Prior to 1911 there was no award of any kind to recognize individual performance. During two separate time frames, starting in 1911, there were awards given that had similar intentions of today’s MVP award. The first was the Chalmers Award and the other was the League Award.
In an effort to drum up publicity for his company Hugh Chalmers of Chalmbers Automotive, in 1910, announced he would give a Model 30 to the player with the highest batting average. The race came down to the last day and involved a discrepancy and Chalmbers would end up giving a car to both Ty Cobb and Nap Lajoe. Instead of continuing to give away cars Chalmers created an award to be given to the “most important and useful player to the club and to the league” as determined by a committee of baseball writers. The award did not have the advertising effect he’d hope for so he discontinued the award after 1914.
Prior to the 1922 season the American League created an award for the league MVP simply called the League Award. This award had some restrictions. Only one player per team was listed on a ballot from which voters could select and each player was only allowed to win the award one time. The American League award lasted from 1922 until 1928. The National League followed suit two years later in 1924 but did not have the restrictions that the American League award did. The National League handed out its award from 1924-1929.
Baseball Writers Association of America’s Most Valuable Player Award
Better known simply as the MVP. Beginning in 1931 the BBWAA used the same format the National League used in awarding it’s League Award. According to BBWAA.com “Two writers from each MLB city are recommended by the local chapter chairman and approved by the national secretary-treasurer to vote for each award. Writers from NL cities vote for NL awards, and writers from AL cities vote for AL awards, making 30 voters for each award.”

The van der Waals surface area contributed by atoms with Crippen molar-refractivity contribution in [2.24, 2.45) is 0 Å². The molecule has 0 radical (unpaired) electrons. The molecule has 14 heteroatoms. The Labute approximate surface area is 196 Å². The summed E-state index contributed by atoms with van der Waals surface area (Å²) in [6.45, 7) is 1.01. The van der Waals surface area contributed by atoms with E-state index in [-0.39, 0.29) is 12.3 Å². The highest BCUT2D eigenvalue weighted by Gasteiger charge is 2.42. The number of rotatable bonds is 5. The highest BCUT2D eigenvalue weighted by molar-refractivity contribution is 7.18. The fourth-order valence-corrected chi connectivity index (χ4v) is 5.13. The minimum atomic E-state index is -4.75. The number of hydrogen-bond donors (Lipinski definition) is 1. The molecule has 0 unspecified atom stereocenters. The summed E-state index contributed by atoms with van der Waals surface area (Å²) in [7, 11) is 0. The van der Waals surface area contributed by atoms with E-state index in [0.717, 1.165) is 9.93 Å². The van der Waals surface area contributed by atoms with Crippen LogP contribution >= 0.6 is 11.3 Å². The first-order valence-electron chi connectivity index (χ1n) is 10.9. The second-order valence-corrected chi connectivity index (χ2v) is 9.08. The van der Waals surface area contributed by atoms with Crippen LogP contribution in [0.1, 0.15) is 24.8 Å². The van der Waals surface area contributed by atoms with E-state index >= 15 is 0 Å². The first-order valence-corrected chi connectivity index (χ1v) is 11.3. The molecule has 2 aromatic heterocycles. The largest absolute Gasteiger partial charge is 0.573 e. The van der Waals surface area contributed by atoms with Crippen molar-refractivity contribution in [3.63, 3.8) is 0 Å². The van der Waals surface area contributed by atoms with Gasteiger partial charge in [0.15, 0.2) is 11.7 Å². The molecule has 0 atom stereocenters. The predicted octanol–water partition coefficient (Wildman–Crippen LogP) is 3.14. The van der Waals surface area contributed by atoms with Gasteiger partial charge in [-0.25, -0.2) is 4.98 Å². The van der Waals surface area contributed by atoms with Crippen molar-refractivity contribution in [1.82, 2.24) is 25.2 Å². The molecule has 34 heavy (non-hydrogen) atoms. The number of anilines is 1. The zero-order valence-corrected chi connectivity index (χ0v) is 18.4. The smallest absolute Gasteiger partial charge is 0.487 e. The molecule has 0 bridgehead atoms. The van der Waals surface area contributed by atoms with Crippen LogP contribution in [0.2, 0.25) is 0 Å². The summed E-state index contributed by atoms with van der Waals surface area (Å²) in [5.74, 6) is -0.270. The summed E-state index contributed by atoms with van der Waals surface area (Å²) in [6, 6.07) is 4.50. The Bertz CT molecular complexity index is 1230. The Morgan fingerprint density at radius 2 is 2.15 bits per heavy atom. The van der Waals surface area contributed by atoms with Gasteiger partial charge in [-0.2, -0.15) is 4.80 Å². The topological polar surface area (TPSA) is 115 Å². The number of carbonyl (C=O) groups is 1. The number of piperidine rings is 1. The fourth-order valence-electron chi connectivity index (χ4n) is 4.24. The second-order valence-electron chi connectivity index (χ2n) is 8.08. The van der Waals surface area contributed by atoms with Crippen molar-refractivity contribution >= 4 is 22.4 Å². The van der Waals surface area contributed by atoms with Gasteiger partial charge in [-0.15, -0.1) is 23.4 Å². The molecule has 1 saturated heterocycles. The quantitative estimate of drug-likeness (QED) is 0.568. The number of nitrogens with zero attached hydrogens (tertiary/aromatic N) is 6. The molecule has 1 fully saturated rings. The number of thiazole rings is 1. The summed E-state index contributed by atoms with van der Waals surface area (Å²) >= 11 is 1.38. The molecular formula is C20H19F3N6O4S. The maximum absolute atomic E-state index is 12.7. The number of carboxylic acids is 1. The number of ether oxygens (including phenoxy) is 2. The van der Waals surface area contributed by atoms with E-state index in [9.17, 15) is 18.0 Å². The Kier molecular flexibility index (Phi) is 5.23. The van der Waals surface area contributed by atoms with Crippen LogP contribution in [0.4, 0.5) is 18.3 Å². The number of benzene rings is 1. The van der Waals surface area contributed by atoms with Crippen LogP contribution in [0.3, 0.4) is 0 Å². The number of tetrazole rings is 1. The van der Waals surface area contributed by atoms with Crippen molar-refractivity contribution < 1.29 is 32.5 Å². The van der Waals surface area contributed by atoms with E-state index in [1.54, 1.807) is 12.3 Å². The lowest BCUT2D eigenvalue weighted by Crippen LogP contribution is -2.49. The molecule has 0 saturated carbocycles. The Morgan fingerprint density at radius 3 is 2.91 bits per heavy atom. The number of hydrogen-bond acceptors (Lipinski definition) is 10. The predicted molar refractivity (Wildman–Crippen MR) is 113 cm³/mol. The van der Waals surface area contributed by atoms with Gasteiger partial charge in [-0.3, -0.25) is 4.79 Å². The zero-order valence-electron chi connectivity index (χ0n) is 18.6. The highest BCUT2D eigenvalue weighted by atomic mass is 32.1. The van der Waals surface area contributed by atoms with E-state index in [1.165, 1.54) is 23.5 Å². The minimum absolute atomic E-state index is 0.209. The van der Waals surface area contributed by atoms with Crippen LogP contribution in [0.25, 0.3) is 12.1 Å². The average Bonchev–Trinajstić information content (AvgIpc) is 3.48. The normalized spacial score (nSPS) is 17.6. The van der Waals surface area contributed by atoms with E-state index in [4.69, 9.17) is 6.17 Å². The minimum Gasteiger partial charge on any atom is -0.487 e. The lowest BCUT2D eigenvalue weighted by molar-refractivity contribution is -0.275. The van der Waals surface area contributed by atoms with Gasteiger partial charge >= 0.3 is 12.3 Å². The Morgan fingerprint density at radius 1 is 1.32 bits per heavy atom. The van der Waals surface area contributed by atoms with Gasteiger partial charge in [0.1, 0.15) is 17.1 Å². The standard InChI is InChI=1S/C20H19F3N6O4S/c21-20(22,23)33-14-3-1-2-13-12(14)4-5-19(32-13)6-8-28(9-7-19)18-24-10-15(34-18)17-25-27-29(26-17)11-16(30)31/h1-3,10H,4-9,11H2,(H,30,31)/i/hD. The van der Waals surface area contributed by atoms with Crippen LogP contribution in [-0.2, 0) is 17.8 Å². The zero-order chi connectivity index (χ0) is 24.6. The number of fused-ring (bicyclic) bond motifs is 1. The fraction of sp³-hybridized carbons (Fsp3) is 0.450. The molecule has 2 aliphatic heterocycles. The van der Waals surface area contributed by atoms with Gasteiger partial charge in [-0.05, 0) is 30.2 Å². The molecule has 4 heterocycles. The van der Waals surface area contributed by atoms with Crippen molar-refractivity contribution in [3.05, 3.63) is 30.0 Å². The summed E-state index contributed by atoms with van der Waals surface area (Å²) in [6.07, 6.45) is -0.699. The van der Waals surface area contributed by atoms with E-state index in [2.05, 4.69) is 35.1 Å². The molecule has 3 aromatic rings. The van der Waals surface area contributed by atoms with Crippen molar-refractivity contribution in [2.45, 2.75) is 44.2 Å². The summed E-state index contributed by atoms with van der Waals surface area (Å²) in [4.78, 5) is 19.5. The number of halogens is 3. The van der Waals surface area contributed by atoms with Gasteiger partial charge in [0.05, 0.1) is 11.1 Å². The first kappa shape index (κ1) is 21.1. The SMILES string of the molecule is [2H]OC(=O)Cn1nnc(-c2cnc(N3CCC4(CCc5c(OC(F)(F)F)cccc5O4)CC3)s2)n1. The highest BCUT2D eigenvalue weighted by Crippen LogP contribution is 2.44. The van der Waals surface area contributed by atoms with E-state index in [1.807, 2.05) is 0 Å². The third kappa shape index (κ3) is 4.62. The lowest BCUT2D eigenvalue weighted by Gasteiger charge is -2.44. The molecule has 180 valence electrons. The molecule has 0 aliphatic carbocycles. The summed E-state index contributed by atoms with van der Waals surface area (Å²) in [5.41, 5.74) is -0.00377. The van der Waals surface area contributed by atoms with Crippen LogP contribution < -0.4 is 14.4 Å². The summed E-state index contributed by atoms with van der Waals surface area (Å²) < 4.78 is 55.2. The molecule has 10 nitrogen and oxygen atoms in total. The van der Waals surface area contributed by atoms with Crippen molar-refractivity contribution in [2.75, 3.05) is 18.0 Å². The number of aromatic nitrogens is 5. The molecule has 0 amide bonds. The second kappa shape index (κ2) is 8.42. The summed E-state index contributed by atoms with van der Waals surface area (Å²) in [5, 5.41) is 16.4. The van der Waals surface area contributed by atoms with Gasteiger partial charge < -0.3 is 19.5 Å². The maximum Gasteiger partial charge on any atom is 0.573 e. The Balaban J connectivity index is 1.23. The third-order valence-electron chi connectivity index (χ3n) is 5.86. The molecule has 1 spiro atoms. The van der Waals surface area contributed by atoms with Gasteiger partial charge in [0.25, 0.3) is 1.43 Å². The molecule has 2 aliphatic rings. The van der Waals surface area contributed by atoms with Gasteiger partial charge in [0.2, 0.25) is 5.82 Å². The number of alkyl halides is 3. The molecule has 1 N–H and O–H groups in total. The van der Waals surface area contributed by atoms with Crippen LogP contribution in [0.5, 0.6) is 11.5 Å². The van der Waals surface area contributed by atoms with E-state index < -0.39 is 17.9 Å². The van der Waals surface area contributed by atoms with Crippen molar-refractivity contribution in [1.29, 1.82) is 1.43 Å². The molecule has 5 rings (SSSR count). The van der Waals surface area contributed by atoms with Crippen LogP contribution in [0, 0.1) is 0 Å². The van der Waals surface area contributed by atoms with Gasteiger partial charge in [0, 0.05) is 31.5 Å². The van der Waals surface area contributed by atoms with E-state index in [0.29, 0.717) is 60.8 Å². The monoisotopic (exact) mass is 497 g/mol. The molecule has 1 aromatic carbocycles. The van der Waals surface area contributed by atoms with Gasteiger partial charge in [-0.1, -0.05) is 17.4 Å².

Each ballot is submitted with 10 names ranked from 1-10. 14 points is awarded for each 1st place vote with 2nd-10th awarded 9-8-7-6-5-4-3-2-1. The player with the most points after all ballots are tallied is named MVP.
Barry Bonds has won the most times (seven) and has won the most consecutively (four, 2001-2004). Nine players have won the award three times and 19 players have won it twice. Hank Greenberg, Stan Musial, Alex Rodriguez, and Robin Yount have won an MVP at multiple positions. Frank Robinson is the only player to win the award in both leagues (Cincinnati Reds, 1960 & Baltimore Orioles, 1966). There has been one tie. In 1979, Keith Hernandez and Willie Stargell both received 216 points leading them to be the only Co-MVPs.